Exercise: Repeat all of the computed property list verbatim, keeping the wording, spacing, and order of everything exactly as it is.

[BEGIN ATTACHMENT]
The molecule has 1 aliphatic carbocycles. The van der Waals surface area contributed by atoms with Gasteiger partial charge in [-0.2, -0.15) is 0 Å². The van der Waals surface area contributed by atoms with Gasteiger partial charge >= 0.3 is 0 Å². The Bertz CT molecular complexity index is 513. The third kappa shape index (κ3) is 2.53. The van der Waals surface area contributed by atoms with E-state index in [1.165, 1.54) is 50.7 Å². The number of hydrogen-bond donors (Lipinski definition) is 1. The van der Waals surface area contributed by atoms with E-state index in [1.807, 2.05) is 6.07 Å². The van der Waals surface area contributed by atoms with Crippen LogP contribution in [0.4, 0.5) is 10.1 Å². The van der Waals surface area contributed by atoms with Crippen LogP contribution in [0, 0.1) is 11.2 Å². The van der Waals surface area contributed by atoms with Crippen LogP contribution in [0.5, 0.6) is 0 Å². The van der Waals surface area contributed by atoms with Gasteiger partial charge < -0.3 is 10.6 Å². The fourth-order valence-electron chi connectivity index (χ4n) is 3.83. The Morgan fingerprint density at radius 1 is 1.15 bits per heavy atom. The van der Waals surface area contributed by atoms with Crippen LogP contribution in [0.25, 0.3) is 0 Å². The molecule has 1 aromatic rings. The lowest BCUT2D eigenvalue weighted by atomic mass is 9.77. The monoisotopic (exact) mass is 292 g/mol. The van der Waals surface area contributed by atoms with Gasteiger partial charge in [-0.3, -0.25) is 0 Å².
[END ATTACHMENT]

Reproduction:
The molecule has 1 aliphatic carbocycles. The van der Waals surface area contributed by atoms with Gasteiger partial charge in [-0.2, -0.15) is 0 Å². The van der Waals surface area contributed by atoms with Gasteiger partial charge >= 0.3 is 0 Å². The Bertz CT molecular complexity index is 513. The third kappa shape index (κ3) is 2.53. The van der Waals surface area contributed by atoms with E-state index in [1.165, 1.54) is 50.7 Å². The number of hydrogen-bond donors (Lipinski definition) is 1. The van der Waals surface area contributed by atoms with E-state index in [1.807, 2.05) is 6.07 Å². The van der Waals surface area contributed by atoms with Crippen LogP contribution in [0.4, 0.5) is 10.1 Å². The van der Waals surface area contributed by atoms with Crippen LogP contribution in [0, 0.1) is 11.2 Å². The van der Waals surface area contributed by atoms with Crippen LogP contribution in [0.5, 0.6) is 0 Å². The van der Waals surface area contributed by atoms with Gasteiger partial charge < -0.3 is 10.6 Å². The fourth-order valence-electron chi connectivity index (χ4n) is 3.83. The Morgan fingerprint density at radius 1 is 1.15 bits per heavy atom. The van der Waals surface area contributed by atoms with Crippen LogP contribution in [0.25, 0.3) is 0 Å². The molecule has 1 aromatic rings. The lowest BCUT2D eigenvalue weighted by atomic mass is 9.77. The monoisotopic (exact) mass is 292 g/mol. The van der Waals surface area contributed by atoms with Gasteiger partial charge in [-0.3, -0.25) is 0 Å².